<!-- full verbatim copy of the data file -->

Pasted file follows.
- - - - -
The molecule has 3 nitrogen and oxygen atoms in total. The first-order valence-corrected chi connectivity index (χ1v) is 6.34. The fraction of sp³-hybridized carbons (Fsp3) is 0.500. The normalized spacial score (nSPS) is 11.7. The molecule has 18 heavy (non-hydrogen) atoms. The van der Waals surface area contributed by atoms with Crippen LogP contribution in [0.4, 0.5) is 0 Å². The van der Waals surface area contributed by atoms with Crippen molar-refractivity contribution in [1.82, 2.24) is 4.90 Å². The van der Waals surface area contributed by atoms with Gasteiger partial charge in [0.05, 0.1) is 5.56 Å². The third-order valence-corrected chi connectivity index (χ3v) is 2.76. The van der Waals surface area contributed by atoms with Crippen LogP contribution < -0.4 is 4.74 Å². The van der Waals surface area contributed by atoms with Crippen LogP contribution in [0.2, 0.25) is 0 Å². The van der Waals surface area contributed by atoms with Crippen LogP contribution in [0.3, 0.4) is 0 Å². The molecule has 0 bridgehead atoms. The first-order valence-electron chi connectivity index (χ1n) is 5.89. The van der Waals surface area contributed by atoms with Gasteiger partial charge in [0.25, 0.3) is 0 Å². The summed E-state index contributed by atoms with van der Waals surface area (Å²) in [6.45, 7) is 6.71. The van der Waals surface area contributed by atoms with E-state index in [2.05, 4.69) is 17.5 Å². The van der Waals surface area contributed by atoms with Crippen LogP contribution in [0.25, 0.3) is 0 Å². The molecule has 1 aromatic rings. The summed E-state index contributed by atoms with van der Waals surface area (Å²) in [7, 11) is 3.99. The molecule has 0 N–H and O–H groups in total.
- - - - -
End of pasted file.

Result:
The molecule has 3 nitrogen and oxygen atoms in total. The first-order valence-corrected chi connectivity index (χ1v) is 6.34. The fraction of sp³-hybridized carbons (Fsp3) is 0.500. The normalized spacial score (nSPS) is 11.7. The molecule has 18 heavy (non-hydrogen) atoms. The van der Waals surface area contributed by atoms with Crippen LogP contribution in [0.4, 0.5) is 0 Å². The van der Waals surface area contributed by atoms with Crippen molar-refractivity contribution in [1.82, 2.24) is 4.90 Å². The van der Waals surface area contributed by atoms with Gasteiger partial charge in [0.05, 0.1) is 5.56 Å². The third-order valence-corrected chi connectivity index (χ3v) is 2.76. The van der Waals surface area contributed by atoms with Crippen LogP contribution < -0.4 is 4.74 Å². The van der Waals surface area contributed by atoms with Crippen LogP contribution in [0.2, 0.25) is 0 Å². The van der Waals surface area contributed by atoms with Crippen LogP contribution in [0.3, 0.4) is 0 Å². The molecule has 0 bridgehead atoms. The first-order valence-electron chi connectivity index (χ1n) is 5.89. The van der Waals surface area contributed by atoms with Gasteiger partial charge in [0.25, 0.3) is 0 Å². The summed E-state index contributed by atoms with van der Waals surface area (Å²) in [6.45, 7) is 6.71. The van der Waals surface area contributed by atoms with E-state index in [2.05, 4.69) is 17.5 Å². The van der Waals surface area contributed by atoms with Crippen LogP contribution in [0.25, 0.3) is 0 Å². The molecule has 1 aromatic rings. The summed E-state index contributed by atoms with van der Waals surface area (Å²) in [7, 11) is 3.99. The molecule has 0 N–H and O–H groups in total.